The Horse Forum (http://www.horseforum.com/forumindex.php)
- Hoof Care (http://www.horseforum.com/hoof-care/)
- - natural horse hoof trimming (http://www.horseforum.com/hoof-care/natural-horse-hoof-trimming-45380/)
natural horse hoof trimming
I have been reading alot about the natural trim and going barefoot. It does make sense, putting nails in a hoof wall can't be all that great. I see pros and cons about both, but would love to hear some opinions of folks who do natural trimming and riding with no shoes.
Oh yea, my three horses go barefoot during the winter for at least 6 months.
Yep, all for it. Nails through a hoof wall are one of the more minor 'cons' about conventional metal shoes IME. However, I advise you to educate yourself as best you can in order to make a fully informed decision. There are also a few different approaches and different considerations to consider. Learn all you can about hoof form & function & about all the other factors that effect hoof health - of which to shoe or not is but one of many considerations. Learn the pros & cons of some different approaches. I suggest hoofrehab.com barefoothorse.com & barehoofcare.com are 3 great places to start - among many other sites & resources.
To shoe or not is one thing, but depending on those other factors - management, diet, environment, etc, it may not be possible for your horse to cope with everything you want of him bare. But these days there are a lot of good hoof boots available, which I believe are far superior to metal nail on shoes. You also only use them when needed - eg an overly long or rough trail ride - and the horse can remain bare for the majority of time. Eg. when I first 'went natural' my horses were living & working on rocky ground, poor pasture and I was riding/playing with them a lot. Never had an issue. Only booted one horse for the first few months(a flat footed TB fresh out of shoes). But now my horses are on cushy, too good pasture. They also don't get anywhere near the amount of exercise outside that they used to, as I have young kids. I now find that they all need boots on rough ground.
It's essential that the horse is well and frequently trimmed. 4-6 weeks is about average for a trim schedule. Either a good farrier or a good hoofcare practitioner can do it, but there are bad examples under every banner, who may do your horse more harm than good. The above websites should give you a reasonable idea of the principles, so that you have a good idea whether some 'expert' of choice is doing a decent job or not. Most factors of hoofcare - diet, exercise, management, etc are down to you as an owner, not the trimmer. Altho a good hoof care practitioner will explain & help you decide on the best solutions all round.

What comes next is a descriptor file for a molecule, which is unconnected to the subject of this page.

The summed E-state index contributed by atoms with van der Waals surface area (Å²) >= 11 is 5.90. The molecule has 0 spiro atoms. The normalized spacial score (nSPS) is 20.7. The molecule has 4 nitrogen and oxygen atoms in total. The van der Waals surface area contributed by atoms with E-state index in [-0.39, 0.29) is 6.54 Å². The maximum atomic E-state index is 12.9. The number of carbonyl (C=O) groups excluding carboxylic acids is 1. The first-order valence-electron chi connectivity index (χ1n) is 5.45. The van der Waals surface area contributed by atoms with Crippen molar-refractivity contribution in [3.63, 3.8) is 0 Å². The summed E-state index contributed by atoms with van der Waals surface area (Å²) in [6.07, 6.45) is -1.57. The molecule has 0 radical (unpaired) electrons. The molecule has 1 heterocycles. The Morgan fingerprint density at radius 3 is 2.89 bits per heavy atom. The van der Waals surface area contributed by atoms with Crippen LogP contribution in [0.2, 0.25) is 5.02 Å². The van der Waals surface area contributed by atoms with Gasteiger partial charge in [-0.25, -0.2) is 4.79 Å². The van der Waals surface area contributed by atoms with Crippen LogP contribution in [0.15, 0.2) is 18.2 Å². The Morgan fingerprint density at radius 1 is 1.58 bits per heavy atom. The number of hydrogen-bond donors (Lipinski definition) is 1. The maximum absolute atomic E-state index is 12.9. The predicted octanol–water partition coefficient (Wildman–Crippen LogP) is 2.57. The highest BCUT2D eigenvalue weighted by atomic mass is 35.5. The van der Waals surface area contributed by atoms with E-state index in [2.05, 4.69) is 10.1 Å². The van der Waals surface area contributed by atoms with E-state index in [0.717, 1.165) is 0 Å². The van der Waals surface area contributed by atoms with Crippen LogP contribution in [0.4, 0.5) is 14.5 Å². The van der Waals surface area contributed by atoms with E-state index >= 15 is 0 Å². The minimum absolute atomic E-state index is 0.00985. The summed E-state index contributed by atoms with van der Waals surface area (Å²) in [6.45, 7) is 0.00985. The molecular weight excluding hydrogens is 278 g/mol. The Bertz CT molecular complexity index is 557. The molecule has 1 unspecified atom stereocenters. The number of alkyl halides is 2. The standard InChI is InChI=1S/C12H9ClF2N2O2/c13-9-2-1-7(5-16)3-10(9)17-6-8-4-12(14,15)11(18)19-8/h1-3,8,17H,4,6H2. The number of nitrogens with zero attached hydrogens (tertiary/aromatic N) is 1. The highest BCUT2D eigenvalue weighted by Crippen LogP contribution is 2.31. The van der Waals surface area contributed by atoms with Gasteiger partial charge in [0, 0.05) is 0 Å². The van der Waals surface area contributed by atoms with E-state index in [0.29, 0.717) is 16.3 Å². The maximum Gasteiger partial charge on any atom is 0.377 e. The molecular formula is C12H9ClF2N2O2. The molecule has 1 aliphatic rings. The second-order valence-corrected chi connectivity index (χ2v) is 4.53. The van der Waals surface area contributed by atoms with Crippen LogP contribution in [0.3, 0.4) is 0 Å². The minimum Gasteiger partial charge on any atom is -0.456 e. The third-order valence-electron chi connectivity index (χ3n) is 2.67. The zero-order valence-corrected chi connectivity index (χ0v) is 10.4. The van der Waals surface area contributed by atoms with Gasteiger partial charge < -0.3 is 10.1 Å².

Best wishes for your journey! Feel free to keep questioning, ask advice, send in hoof pics & info for critique... there are a number of people on here who know what they're on about when it comes to hooves.:D
There have been many debates about barefoot vs shod and I have never read a better balance more agreeable post than the one above. BRAVO!!!
Thanks Kevin! I know I'm far from the best communicator around, so really appreciate hearing when I get it right!:wink:
Totally agree with Loosie :D There are so many factors other than "shoe vs barefoot", that play a role in healthy hooves...
I prefer barefoot, but do realize that some horses need extra protection under certain circumstances; I prefer hoof boots, to shoes, though, as they are more 'supportive' with the rubber bottoms...you can also take them on and off as you need, so the horse isn't 'stuck' with it.
My horses all do fine barefoot using a "natural trim" approach, including a TB gelding who "had to have shoes" according to his previous owner. I do use front hoof boots on him and one of my mares for trail riding, but they both do fine for arena and pasture riding. The TB jumps and does Dressage.
I trim my own, with the guidance of a trimmer once or twice a year, or on "difficult" cases.
My horses are pastured, only stalled for feeding time. They get no grain, only alfalfa pellets with vitamins and flax. Their hay is Bermuda mixed with local grasses.
Also, I am not a "barefoot nazi" lol. I do think that shoes are needed in some cases. I have just been lucky to have the horses, pasture, and feeding regime to have good luck with barefoot (so far, knock on wood!).
nicely said loosie horse owners that understand the concept of shoes or no shoes makes our job as farriers so much easier i do both shoes and trims whatever the owners want or need thanks to good horse owners n those who want to learn
I have read all about the ups and downs, and DEF prefer barefoot. Just my opinion, but i encourage you to try it!
|All times are GMT -4. The time now is 01:00 PM.|
Powered by vBulletin® Version 3.8.8
Copyright ©2000 - 2016, vBulletin Solutions, Inc.
User Alert System provided by Advanced User Tagging (Pro) - vBulletin Mods & Addons Copyright © 2016 DragonByte Technologies Ltd.